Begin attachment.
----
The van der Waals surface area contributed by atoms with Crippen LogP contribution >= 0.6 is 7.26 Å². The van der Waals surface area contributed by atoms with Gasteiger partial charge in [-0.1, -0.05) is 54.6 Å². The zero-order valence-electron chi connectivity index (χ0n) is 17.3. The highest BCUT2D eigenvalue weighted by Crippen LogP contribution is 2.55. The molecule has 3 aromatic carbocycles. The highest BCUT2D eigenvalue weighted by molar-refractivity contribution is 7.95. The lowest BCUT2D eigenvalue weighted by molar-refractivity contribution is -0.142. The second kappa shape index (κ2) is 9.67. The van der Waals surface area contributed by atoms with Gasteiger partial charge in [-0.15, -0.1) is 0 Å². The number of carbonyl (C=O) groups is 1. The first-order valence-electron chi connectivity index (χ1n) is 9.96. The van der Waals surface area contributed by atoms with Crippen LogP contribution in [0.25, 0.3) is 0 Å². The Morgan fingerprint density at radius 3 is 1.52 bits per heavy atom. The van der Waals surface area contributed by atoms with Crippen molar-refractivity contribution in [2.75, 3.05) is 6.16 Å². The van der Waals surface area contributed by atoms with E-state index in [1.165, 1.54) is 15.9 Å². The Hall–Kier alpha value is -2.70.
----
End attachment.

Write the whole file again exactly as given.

The van der Waals surface area contributed by atoms with Crippen LogP contribution >= 0.6 is 7.26 Å². The van der Waals surface area contributed by atoms with Gasteiger partial charge in [-0.1, -0.05) is 54.6 Å². The zero-order valence-electron chi connectivity index (χ0n) is 17.3. The highest BCUT2D eigenvalue weighted by Crippen LogP contribution is 2.55. The molecule has 3 aromatic carbocycles. The highest BCUT2D eigenvalue weighted by molar-refractivity contribution is 7.95. The lowest BCUT2D eigenvalue weighted by molar-refractivity contribution is -0.142. The second kappa shape index (κ2) is 9.67. The van der Waals surface area contributed by atoms with Gasteiger partial charge in [-0.15, -0.1) is 0 Å². The number of carbonyl (C=O) groups is 1. The first-order valence-electron chi connectivity index (χ1n) is 9.96. The van der Waals surface area contributed by atoms with Crippen LogP contribution in [0.25, 0.3) is 0 Å². The Morgan fingerprint density at radius 3 is 1.52 bits per heavy atom. The van der Waals surface area contributed by atoms with Crippen molar-refractivity contribution in [2.75, 3.05) is 6.16 Å². The van der Waals surface area contributed by atoms with E-state index in [1.165, 1.54) is 15.9 Å². The Hall–Kier alpha value is -2.70.